By Jesse Marx
By Chris Parker
By Jake Rossen
By Jesse Marx
By Michelle LeBow
By Alleen Brown
By Maggie LaMaack
By CP Staff
Last weekend, a northern Minnesota summer camp for HIV-positive children unveiled its new swimming pool by honoring Caleb Glover, an apple-cheeked three-year-old, with the inaugural dip.
Glover made headlines last July when an RV park in Alabama barred the toddler from its pool, showers, and bathroom on account of his being HIV positive.
"It was like a rewind to 20 years ago," says Neil Willenson, founder of Camp Heartland, which also named its new pool after Glover. "It was like Ryan White."
As Willenson points out, medical science has shown it's impossible to transmit HIV in chlorinated swimming pools.
But Ken Zadnichek, the man behind the banning, remains unrepentant.
"There was no lesson to learn," Zadnichek told Blotter. "It's not proven that children can't spread HIV through their bodily fluids. The government is trying to tell you stuff that isn't true."
It may seem like we're in a recession, but rich people are apparently doing quite well: The number of millionaire households in Minneapolis and St. Paul spiked 25 percent in 2007.
Turns out our humble Twin Cities are home to 69,044 millionaires—more than Denver or Miami, according to a survey released by Merrill Lynch. Nationally, the number of new millionaires grew by a paltry 6 percent.
Where does that leave the rest of us? Broke, of course.
But maybe not for long. According to a new survey by Salary.com, Minneapolis is one of the top five cities in the country for building personal wealth.
The website compared individual salaries with the cost of living and the rate of unemployment to arrive at the rankings. Minneapolis finished fourth, behind Omaha, Nebraska, and above Albuquerque, New Mexico. Coming in first was Plano, Texas, home to corporate headquarters for Dr. Pepper, Snapple, and Frito-Lay.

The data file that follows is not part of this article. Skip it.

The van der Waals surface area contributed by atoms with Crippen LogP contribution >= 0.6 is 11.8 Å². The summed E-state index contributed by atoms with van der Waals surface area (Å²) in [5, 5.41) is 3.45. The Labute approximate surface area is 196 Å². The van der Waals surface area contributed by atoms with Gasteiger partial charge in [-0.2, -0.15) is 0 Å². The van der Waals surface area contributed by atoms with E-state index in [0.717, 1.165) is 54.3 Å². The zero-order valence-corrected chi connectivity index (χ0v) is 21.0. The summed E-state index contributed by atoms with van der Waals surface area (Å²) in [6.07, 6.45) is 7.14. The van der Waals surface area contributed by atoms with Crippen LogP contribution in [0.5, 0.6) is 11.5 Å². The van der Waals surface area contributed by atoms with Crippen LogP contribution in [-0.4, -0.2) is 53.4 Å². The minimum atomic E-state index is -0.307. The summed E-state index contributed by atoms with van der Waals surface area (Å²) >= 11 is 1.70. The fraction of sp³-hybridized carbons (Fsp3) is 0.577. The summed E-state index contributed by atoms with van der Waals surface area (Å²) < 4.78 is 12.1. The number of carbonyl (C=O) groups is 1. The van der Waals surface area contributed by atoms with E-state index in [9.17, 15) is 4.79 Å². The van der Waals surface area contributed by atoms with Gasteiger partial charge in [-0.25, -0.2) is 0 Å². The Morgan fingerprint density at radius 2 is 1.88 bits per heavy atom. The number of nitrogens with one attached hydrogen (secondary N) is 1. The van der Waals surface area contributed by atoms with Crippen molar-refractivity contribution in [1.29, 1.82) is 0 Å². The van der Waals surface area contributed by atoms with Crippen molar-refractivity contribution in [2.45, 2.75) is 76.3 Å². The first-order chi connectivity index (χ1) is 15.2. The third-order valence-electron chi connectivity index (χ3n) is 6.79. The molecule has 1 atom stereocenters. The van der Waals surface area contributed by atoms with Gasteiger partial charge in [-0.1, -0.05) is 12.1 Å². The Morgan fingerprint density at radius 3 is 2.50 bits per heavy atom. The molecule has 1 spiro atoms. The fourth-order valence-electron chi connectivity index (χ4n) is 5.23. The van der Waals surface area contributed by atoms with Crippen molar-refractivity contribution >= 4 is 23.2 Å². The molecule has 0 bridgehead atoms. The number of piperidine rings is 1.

Plano seems like a good place to snack, but we wouldn't want to live there. -Jeff Severns Guntzel and Beth Walton
To many indigenous North American cultures, the thunderbird is mythical creature, a bird of unparalleled strength. Legend had it that the bird was so powerful, its wings flapping caused the thunder. To us, it's a strong white wine that hopefully won't cause any thunder in our intestines. Its label calls it "The American Classic."
Jeff Guntzel: It looks like urine of a very well-hydrated person.
Everybody takes a drink.
Jessica Armbruster: This is hands down the worst.
Nate Patrin: I feel like I was punched in the face with a Greyhound bus depot.
Ward Rubrecht: This is fine. It's just bad red...er...white wine.
JG: I don't think I can have any more.
JA: I just broke my flip-flop.
Ben Palosaari: I feel something weird in my head, like it's rushing into my eyeballs.
JA: Didn't they used to market this to Europeans? "Try drinking this, fuckers!"
JG: I'm going to dump this on the sponge in the kitchen and see if it makes it smell any better.
WR: You guys are pussies.
BP: The taste in your nose afterward... Like syrup or something. Don't exhale it while swallowing...it's the worst.
NP: I'll do it. [gags]
WR: You guys are fat fucking wusses. And you clearly don't have a sweet tooth.
JA: It's white so it should be paired with chicken or seafood.
NP: Okay, so McNuggets or Filet-o-Fish?
Thunderbird "citrus wine with natural flavors" came in a 750 ml bottle and cost $4.99.
A metallic green beetle called the ash borer is threatening to ransack Minnesota's ash trees.
"Minneapolis will be very hard hit," says Matt Norton of the Minnesota Center for Environmental Advocacy. "Whole neighborhoods will be denuded."
Denuded? Yes, it will be that bad.
The bugs just landed in Chicago after eating their way through Detroit, and are scheduled to arrive here in seven years.
"This little bug causes 100 percent mortality in all species of ash," says Dr. Lee Frelich, director of the Center for Hardwood Ecology at the University of Minnesota. "And it doesn't respond to any attempts to control it."
So enjoy the shade while it lasts.
- Bradley Campbell